The addition of dubstep to music is always something I dread as that music genre has no depth whatsoever, sounds bad at all times, and doesn’t flatter anyone’s vocals. If the focus was to sound “edgy”, within EDM music, there were plenty of other options in terms of drums/beat fills or synth leads that could have been added to replace those dubstep sections, something that would make “TURBO” instantly an ear-catching song.

As it is, “TURBO” is a fun track but with a passable chorus, at least, in my opinion.

The other new track “Out of the frame” also has awesome and less good parts.

The awesome ones are clearly the drums and guitar work, with the drums being particularly riveting, immediately catching my attention. The less good part belongs to the glitchy lead synth though ended up being a constant in this song, ending up being a nuisance instead of an accent to a song that, without it, already had a good instrumental.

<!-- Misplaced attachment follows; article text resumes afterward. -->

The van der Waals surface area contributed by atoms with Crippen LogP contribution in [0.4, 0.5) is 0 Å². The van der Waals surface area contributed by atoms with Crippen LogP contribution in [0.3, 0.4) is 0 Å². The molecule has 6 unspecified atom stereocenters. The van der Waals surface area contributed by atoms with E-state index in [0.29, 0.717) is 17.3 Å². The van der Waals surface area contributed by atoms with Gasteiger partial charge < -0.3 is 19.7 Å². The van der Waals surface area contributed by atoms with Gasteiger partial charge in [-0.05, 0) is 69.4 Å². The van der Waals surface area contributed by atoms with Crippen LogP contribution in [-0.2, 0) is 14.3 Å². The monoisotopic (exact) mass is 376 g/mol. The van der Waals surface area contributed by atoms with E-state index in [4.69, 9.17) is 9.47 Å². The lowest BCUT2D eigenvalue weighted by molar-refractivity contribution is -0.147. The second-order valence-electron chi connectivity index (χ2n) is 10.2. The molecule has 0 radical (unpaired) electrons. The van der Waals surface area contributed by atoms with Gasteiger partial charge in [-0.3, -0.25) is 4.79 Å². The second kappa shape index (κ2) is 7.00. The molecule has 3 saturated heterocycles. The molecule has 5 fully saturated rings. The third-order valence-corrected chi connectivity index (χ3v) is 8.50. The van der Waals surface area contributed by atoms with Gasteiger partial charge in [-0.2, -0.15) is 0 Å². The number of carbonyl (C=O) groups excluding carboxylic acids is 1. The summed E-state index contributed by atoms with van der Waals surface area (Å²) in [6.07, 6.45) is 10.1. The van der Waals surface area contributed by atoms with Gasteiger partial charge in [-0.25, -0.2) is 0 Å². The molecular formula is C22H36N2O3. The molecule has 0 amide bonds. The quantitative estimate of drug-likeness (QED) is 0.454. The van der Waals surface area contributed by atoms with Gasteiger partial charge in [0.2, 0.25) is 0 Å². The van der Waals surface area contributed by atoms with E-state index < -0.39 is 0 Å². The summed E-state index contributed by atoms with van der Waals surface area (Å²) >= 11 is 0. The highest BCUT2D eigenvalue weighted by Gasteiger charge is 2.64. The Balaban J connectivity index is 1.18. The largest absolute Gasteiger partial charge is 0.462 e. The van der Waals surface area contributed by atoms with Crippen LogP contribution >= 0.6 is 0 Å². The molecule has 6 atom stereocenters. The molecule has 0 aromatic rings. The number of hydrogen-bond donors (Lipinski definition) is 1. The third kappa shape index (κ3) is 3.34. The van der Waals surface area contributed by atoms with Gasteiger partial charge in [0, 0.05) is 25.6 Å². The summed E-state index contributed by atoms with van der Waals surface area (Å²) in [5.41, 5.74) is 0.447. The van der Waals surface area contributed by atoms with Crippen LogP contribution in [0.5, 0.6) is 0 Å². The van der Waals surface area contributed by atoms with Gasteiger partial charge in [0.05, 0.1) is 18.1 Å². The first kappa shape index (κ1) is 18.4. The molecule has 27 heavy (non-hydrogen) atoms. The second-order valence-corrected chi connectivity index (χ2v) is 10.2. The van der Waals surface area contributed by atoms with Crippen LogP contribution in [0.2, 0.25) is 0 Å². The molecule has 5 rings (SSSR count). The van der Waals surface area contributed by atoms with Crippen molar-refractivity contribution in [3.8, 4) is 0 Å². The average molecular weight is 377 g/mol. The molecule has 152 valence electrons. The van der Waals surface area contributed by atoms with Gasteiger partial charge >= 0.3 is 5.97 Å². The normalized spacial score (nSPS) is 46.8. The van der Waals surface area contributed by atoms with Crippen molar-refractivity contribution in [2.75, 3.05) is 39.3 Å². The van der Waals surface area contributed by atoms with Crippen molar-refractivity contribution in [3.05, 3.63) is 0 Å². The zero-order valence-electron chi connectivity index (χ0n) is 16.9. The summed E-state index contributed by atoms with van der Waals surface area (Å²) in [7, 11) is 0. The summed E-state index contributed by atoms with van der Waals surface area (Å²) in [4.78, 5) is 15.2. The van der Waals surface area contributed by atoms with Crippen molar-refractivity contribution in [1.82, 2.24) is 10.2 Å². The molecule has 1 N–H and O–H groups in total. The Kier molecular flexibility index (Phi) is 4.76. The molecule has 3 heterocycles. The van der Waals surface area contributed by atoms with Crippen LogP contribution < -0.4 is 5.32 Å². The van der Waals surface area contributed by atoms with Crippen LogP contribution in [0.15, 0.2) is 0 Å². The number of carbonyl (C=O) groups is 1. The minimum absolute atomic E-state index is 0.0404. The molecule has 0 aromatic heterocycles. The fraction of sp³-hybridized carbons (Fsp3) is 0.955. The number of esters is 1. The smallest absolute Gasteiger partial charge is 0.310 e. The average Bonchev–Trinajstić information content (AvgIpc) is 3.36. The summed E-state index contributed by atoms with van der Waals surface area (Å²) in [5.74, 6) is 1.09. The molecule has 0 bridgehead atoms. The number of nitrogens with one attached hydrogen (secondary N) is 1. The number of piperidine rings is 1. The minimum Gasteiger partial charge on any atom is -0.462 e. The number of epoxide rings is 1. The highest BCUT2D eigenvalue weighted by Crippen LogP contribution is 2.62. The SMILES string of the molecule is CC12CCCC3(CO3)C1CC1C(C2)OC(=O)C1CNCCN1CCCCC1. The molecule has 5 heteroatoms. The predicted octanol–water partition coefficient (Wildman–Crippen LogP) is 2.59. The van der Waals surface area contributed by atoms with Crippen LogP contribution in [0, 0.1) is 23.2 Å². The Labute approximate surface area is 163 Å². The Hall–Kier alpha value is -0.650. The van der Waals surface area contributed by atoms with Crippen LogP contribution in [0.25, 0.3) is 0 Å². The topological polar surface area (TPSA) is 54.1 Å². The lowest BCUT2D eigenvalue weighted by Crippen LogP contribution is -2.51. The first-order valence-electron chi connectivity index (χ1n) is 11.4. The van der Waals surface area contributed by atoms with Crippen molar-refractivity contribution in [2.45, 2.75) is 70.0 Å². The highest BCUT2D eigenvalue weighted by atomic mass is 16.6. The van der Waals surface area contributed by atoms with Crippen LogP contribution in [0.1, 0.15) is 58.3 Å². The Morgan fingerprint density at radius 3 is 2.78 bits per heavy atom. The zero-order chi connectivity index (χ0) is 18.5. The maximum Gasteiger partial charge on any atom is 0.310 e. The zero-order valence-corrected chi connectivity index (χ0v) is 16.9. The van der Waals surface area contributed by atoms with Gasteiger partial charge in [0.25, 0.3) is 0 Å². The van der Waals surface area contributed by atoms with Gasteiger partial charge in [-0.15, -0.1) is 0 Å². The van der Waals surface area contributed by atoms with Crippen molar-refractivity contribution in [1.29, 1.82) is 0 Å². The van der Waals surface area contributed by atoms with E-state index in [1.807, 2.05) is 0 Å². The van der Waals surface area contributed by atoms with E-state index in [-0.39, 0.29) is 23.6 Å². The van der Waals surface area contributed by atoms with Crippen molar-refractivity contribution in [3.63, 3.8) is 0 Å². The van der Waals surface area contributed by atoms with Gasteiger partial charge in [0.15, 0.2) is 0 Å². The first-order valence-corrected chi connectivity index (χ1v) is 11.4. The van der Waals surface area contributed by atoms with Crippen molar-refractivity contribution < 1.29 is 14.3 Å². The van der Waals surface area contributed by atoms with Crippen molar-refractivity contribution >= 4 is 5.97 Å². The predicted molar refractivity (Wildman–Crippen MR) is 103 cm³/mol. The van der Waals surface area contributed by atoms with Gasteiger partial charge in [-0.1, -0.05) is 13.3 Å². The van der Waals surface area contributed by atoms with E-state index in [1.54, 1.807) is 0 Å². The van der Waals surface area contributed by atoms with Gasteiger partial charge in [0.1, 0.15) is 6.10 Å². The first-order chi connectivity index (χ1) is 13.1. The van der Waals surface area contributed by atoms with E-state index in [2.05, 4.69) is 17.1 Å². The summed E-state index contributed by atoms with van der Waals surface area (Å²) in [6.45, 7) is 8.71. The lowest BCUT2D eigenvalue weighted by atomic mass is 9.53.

All in all, Jin Ogasawara shows promise as a solo artist, with his singing skills slowly developing with each song he releases but his sound still needs to be “found” or perfectly tailored to his vocals and the skills he now has.

Aside from “Only one thing” and “Guns&Loudness”, I didn’t feel like any of the new songs highlighted his vocals, with “TURBO” even going as far as putting his vocals in the background. That shouldn’t be the focus, especially for a rookie solo artist. You want to highlight his vocals not how “good” an instrumental may sound.

Regardless, Ogasawara has the potential to turn into an exciting solo artist, he just needs to further polish his vocals – something I believe he’ll be able to do pretty soon – and have music that actually suits his skillset.

Curious to see what he pulls off next and especially if there is any leap in quality in his music.

TURBO” is available for purchase at CDJAPAN.

TURBO / Jin Ogasawara
Jin Ogasawara
TURBO / Jin Ogasawara
Jin Ogasawara

“TURBO” is available for streaming on Spotify.

Do not support piracy. Remember to support Jin Ogasawara by streaming via official outlets.